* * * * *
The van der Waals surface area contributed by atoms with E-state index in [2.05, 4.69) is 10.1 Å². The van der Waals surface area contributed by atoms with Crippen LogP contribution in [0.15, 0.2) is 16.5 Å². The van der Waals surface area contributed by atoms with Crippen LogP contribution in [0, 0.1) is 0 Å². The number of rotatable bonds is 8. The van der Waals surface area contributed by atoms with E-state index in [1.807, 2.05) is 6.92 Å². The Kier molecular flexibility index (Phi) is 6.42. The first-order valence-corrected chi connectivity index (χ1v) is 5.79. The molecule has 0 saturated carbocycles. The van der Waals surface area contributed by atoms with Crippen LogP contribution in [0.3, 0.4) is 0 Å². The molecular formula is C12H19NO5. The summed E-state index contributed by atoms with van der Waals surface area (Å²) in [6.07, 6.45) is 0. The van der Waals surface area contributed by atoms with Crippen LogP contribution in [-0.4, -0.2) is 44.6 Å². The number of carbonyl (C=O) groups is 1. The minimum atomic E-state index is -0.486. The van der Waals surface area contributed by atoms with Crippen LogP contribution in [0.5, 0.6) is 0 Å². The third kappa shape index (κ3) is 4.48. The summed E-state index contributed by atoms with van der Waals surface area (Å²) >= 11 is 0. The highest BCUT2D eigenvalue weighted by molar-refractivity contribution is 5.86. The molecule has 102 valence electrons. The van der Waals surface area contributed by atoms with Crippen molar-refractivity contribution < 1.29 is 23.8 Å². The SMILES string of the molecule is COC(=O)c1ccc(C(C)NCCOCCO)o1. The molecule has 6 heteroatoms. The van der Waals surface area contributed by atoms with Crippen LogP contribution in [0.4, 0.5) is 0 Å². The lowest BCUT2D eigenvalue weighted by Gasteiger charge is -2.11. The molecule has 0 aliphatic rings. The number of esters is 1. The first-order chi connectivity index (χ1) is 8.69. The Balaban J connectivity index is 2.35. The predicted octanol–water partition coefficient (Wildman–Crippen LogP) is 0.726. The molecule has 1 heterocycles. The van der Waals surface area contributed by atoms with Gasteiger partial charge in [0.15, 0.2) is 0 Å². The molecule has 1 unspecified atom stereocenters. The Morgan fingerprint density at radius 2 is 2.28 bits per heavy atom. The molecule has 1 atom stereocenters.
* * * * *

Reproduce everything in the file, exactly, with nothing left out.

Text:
The van der Waals surface area contributed by atoms with E-state index in [2.05, 4.69) is 10.1 Å². The van der Waals surface area contributed by atoms with Crippen LogP contribution in [0.15, 0.2) is 16.5 Å². The van der Waals surface area contributed by atoms with Crippen LogP contribution in [0, 0.1) is 0 Å². The number of rotatable bonds is 8. The van der Waals surface area contributed by atoms with E-state index in [1.807, 2.05) is 6.92 Å². The Kier molecular flexibility index (Phi) is 6.42. The first-order valence-corrected chi connectivity index (χ1v) is 5.79. The molecule has 0 saturated carbocycles. The van der Waals surface area contributed by atoms with Crippen LogP contribution in [0.3, 0.4) is 0 Å². The molecular formula is C12H19NO5. The summed E-state index contributed by atoms with van der Waals surface area (Å²) in [6.07, 6.45) is 0. The van der Waals surface area contributed by atoms with Crippen LogP contribution in [-0.4, -0.2) is 44.6 Å². The number of carbonyl (C=O) groups is 1. The minimum atomic E-state index is -0.486. The van der Waals surface area contributed by atoms with Crippen LogP contribution in [0.5, 0.6) is 0 Å². The third kappa shape index (κ3) is 4.48. The summed E-state index contributed by atoms with van der Waals surface area (Å²) >= 11 is 0. The highest BCUT2D eigenvalue weighted by molar-refractivity contribution is 5.86. The molecule has 102 valence electrons. The van der Waals surface area contributed by atoms with Crippen molar-refractivity contribution < 1.29 is 23.8 Å². The SMILES string of the molecule is COC(=O)c1ccc(C(C)NCCOCCO)o1. The molecule has 6 heteroatoms. The van der Waals surface area contributed by atoms with Crippen LogP contribution in [0.4, 0.5) is 0 Å². The lowest BCUT2D eigenvalue weighted by Gasteiger charge is -2.11. The molecule has 0 aliphatic rings. The number of esters is 1. The first-order chi connectivity index (χ1) is 8.69. The Balaban J connectivity index is 2.35. The predicted octanol–water partition coefficient (Wildman–Crippen LogP) is 0.726. The molecule has 1 heterocycles. The van der Waals surface area contributed by atoms with Gasteiger partial charge in [0.15, 0.2) is 0 Å². The molecule has 1 unspecified atom stereocenters. The Morgan fingerprint density at radius 2 is 2.28 bits per heavy atom. The molecule has 1 atom stereocenters.